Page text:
Maimie McCoy’s Milady is a sharp contrast to Faye Dunaway’s version. Dunaway’s villain is as icy as the splendid snowy gowns she wears. She seems to feel nothing even when she seduces Buckingham, encounters her husband, or strangles Constance. McCoy plays Milady as an angry, angry woman. It is not until the end of the first season that we get her version of her failed marriage. While she was indeed a thief and a prostitute before meeting Athos, she was devoted to her husband. Unfortunately for both of them, Athos’ brother attempted to rape her and in resisting, she killed him.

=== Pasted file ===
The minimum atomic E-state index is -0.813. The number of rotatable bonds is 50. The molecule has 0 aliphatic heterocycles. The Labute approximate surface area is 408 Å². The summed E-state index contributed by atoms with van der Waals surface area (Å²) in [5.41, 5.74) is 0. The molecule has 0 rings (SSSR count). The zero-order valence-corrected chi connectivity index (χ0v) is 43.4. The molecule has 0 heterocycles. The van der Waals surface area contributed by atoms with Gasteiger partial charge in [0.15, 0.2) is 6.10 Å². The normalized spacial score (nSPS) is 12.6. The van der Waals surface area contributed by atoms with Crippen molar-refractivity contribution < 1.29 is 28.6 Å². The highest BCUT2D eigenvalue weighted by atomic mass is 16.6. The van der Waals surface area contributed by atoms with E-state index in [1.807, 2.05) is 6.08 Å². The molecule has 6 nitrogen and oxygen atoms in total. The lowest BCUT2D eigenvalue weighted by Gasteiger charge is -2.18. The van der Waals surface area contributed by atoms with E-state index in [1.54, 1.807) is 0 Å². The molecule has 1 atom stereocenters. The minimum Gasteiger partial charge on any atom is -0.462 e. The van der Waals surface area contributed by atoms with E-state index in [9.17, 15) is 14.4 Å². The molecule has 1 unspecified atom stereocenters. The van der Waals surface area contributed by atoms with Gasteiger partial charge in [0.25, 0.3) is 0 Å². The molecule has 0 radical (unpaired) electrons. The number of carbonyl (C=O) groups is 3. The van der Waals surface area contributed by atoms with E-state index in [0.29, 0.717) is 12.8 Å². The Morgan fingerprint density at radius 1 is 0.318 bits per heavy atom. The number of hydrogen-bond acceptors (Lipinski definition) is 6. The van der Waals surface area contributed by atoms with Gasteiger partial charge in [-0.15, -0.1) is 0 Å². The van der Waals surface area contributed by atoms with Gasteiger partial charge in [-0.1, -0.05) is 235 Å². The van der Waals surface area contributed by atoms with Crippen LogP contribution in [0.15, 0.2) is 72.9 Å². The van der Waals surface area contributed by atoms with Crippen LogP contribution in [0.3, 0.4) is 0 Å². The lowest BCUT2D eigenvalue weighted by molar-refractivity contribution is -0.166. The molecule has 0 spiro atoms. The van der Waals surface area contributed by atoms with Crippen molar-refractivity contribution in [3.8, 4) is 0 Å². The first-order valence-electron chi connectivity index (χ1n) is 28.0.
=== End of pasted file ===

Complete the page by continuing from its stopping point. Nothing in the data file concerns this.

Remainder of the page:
Athos, apparently reverting to his medieval right of high justice, had her hung. But she survived the drop—not unheard of in the period—and now seeks to destroy her husband and his friends, even though it is clear the two are still intensely focused on each other. In the supporting cast Ryan Gage plays Louis XIII with a strong, if immature, personality, dependent on Richelieu and then Rochefort even while resenting the dominance of these older men. King Louis was 24 in 1625 and the series presents him so, unlike any other of the Musketeers considered here. Peter Capaldi’s Richelieu was ruthless and driven, but as ambitious for the grandeur of France as for his own. Capaldi caught something of the real Richelieu’s physical fragility and high-strung nature. It is a pity for the series that he decided to become the next Dr. Who. The comte de Rochefort, portrayed by Marc Warren, became the Musketeers’ next antagonist. Rochefort is not only a traitor; he is driven by an obsession with Queen Anne, played by Alexandra Dowling. He tries to rape the queen, which leads to the loss of his eye, since her majesty sticks a hairpin in it.